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 'Golden Agers' at risk of deadly tick disease

                                April 2007

 

‘GOLDEN AGERS’ AT RISK OF DEADLY TICK DISEASE, WARN WORLD EXPERTS


Holidaymakers over 50 have been singled out by world experts as the main age group at risk from a potentially life-threatening tick disease when travelling in Europe this summer.

Leading scientists have confirmed that Tick Borne Encephalitis (TBE), which can lead to meningitis and in serious cases result in paralysis and death, is now endemic in 27 countries across mainland Europe, an increase of 11 on 2006.

According to Professor Michael Kunze of the Medical University Vienna, and a leading expert in the prevention of TBE, the increasingly active lifestyle of people reaching middle age, a group he calls ‘Golden Agers’, means they are more likely to spend leisure time in the great outdoors in areas where the disease is endemic.

He says: “Because the immune system’s efficiency is reduced
with increasing age, the mortality rate due to TBE is 15 times higher in patients above than below 50 years of age.”

The Tick Alert campaign warns UK travellers to check risk areas and seek further information and advice. Ticks carrying the disease are found in many destinations growing in popularity such as Croatia, the Czech Republic and Slovenia and have now spread to parts of established holiday spots such as Italy, Greece and France.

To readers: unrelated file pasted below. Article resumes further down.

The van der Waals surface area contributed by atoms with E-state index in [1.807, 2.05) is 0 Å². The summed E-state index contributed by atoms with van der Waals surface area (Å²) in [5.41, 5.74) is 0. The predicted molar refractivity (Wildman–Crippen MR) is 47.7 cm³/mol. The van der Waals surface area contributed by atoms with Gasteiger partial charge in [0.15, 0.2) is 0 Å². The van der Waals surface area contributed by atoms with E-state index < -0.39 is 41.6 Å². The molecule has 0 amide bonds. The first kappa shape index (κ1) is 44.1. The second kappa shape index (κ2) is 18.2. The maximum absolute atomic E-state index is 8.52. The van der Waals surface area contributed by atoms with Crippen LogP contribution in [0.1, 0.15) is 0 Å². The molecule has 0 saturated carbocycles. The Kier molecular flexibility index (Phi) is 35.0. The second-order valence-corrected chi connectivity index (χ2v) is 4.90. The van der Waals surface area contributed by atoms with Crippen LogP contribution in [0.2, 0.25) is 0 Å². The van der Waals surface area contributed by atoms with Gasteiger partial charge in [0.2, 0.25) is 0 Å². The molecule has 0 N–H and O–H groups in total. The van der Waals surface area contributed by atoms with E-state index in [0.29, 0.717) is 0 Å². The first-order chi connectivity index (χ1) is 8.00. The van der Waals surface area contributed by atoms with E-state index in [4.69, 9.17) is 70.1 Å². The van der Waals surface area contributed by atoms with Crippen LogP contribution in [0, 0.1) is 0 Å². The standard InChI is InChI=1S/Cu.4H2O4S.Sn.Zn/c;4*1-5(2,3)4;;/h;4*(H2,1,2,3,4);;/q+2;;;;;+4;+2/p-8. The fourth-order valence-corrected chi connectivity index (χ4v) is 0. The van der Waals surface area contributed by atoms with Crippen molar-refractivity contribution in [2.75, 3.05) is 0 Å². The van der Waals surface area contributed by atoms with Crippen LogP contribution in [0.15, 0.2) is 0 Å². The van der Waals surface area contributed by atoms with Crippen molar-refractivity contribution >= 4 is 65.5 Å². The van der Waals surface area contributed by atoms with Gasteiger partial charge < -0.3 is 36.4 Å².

A survey conducted by Tick Alert reveals that the 55-64 age group is most likely to visit an endemic country in 2007, with over 52% respondents saying they are planning to travel to at least one affected destination.

Professor Kunze adds: “Every contact with grass or bushes
in these countries is potentially dangerous. Travellers from non-endemic countries such as the UK are hardly aware at all of the potential risks of TBE when journeying into an endemic country.”

TBE-infected ticks are found typically in rural and forest areas from late spring and throughout summer. At-risk groups include all visitors to rural areas of endemic countries, particularly those participating in outdoor activities such as trekking, hiking, climbing, cycling and camping.

 

 

A number of measures can be taken to reduce the risk of infection:

  • use an insect repellent

  • wear trousers and long-sleeved clothing to cover all areas of exposed skin

  • regularly inspect for tick bites and carefully remove any found

  • the disease can also be transmitted by the ingestion of unpasteurised milk which should be avoided

  • the Foreign Office advises that visitors to TBE endemic regions seek advice from their local surgery or clinic – well before travelling

  • TBE endemic countries are: Albania, Austria, Belarus, Bosnia, Croatia, Czech Republic, Denmark, Estonia, Finland, France, Germany, Greece, Hungary, Italy, Latvia, Liechtenstein, Lithuania, Norway, Poland, Romania, Russia, Serbia, Slovakia, Slovenia, Sweden, Switzerland and Ukraine
     


 
 



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